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TalkLeft: Delay, Earle, and the REAL story behind the Hutchison case.

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RSchewe Donating Member (1000+ posts) Send PM | Profile | Ignore Fri Sep-30-05 10:22 AM
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TalkLeft: Delay, Earle, and the REAL story behind the Hutchison case.
This is a great retrospective piece from TalkLeft and should put to rest the false claim of Ronnie Earle being "defeated" in the Hutchison case:

DeLay and Earle: Hutchison Redux?

From the Texas Monthly, February, 2005, (available on an article profiling Texas DA Ronnie Earle: Much of the article is flattering to Earle, but it also talks about Earle's failed attempt in 1993 to have then-Governor Ann Richards appoint him to be U.S. Senator when Lloyd Bentson left to join Clinton's cabinet. Instead, she appointed a conservative Democrat who went on to lose to Kay Bailey Hutchison in the election. The article describes Earles' humiliating retreat and surrender in the Hutchison case (she was ordered acquitted by the Court on the first day of the scheduled jury trial after he announced he wanted to drop the charges.) There was an issue as to admissibility of evidence which the judge refused to rule on before trial, and on the first day of trial, not knowing what the ruling would be, Earle told the judge he wanted to drop the charges.

That same year, after hearing evidence from Ronnie and the Public Integrity Unit, a grand jury indicted Hutchison on allegations of using state employees for personal and campaign tasks and then destroying state files that documented the abuse. Hutchison was outraged by the indictments, as were two political advisers named Karl Rove and Karen Hughes. In seeking the Senate appointment from Richards, Ronnie had left himself open for an effective counterspin: The guy didn't get to be the senator, so he went after Hutchison in a fit of jealousy and spite.

Here's what happened:

The newly elected senator's team was led by Texas's hottest defense lawyer, Dick DeGuerin. Ronnie assigned his first assistant to argue the case, but he broke his customary rule and went to court himself. John Onion, a respected judge, voiced doubts during pretrial hearings about the admissibility of evidence the prosecution had built its case on. To the astonishment of courtroom observers, Ronnie abruptly announced that the state was not going to go forward with its prosecution. Thunderstruck, Onion barked some exasperated remarks and declined to let the matter go with the charges merely being dropped -- he ordered the jury to acquit her.

Ronnie says that the revelations about the innocent men his office and Travis County juries had sent to prison were by far the lowest point of his career. But politically, the Hutchison fiasco is the albatross he hung around his own neck. "The greenest lawyer from Podunk knows not to do what Ronnie did," said the lawyer who had observed the Mattox case. "You don't go into any trial, certainly not one of that magnitude, without a plan B. The judge hadn't said he was going to bar the evidence Ronnie's team had accumulated; he said he was going to examine it piece by piece, and he might disallow it. What you do is play it out and see. Maybe you can bring the judge around. Develop a plan B. But an able courtroom prosecutor would never just call it down."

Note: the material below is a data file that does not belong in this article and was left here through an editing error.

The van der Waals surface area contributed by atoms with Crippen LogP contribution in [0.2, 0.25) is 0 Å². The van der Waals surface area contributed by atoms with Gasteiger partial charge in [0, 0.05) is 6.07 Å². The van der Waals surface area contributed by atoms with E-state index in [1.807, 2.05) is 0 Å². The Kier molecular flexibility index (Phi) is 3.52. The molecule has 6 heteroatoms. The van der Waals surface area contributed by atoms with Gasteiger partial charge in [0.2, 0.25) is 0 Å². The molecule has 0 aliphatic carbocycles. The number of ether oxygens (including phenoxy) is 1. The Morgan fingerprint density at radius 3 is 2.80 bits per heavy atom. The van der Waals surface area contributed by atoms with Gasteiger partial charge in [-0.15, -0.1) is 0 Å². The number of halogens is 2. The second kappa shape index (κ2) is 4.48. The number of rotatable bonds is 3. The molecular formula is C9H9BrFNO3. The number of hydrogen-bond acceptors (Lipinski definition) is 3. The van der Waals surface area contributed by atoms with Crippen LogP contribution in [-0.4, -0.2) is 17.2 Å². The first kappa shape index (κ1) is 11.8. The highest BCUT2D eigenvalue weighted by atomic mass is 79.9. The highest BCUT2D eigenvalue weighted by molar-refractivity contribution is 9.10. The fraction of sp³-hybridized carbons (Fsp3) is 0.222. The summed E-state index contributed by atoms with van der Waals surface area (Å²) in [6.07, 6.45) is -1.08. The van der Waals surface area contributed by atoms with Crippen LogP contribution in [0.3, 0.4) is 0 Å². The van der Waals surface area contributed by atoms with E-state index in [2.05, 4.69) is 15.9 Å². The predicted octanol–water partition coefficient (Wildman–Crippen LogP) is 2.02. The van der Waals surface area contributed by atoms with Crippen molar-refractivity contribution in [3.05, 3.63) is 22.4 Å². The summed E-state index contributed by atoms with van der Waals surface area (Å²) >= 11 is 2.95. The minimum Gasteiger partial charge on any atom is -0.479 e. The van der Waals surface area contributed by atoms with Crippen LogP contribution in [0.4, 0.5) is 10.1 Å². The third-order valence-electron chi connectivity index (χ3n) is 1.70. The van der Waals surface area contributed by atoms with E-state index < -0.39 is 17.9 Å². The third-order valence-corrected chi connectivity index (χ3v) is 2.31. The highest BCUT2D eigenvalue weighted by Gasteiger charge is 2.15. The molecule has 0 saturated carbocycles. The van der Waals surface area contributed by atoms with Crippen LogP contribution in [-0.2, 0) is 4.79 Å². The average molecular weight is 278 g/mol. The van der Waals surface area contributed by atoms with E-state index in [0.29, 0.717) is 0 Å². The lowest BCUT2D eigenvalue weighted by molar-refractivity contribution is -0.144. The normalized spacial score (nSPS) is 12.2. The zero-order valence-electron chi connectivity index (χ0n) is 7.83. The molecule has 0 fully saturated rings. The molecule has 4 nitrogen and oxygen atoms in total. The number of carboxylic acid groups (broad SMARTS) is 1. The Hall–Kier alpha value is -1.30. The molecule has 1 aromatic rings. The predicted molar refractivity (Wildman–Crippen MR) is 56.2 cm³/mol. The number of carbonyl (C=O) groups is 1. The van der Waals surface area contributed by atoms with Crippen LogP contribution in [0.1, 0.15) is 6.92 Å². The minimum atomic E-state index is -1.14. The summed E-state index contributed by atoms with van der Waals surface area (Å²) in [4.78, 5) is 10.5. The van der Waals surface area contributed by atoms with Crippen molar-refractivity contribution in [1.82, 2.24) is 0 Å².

Lawyers are habitual Monday-morning quarterbacks, and even Ronnie's Democratic allies in the Travis County courthouse are not inclined to let him forget that episode. One wisecrack has it: "The bad news for Tom DeLay is that he might get indicted. The good news is that he would be prosecuted by Ronnie Earle."

DeLay bragged Thursday (probably to his lawyer's chagrin) about his lawyer having beaten Earle before:

My lawyer's better than him. He's already taught him a lesson," Mr. DeLay said, referring to Houston lawyer Dick DeGuerin's successful defense of Sen. Kay Bailey Hutchison in a case that Travis County prosecutor Ronnie Earle famously dropped before trial.

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texpatriot2004 Donating Member (1000+ posts) Send PM | Profile | Ignore Fri Sep-30-05 11:27 PM
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1. I was wondering about the Hutchison case, thanks for this.n/t
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napi21 Donating Member (1000+ posts) Send PM | Profile | Ignore Fri Sep-30-05 11:38 PM
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2. So the Hutchinson case was dropped because of inexperience?
Shame on Ronnie! I suspect he learned a very valuable lesson though. I'd bet this investigation isn't going to go that way. Tom, you're not walking on this one!

Molly Ivans said the other night that Ronnie was burned bad by the Hutchinson case, and I don't think he will le that happen again.

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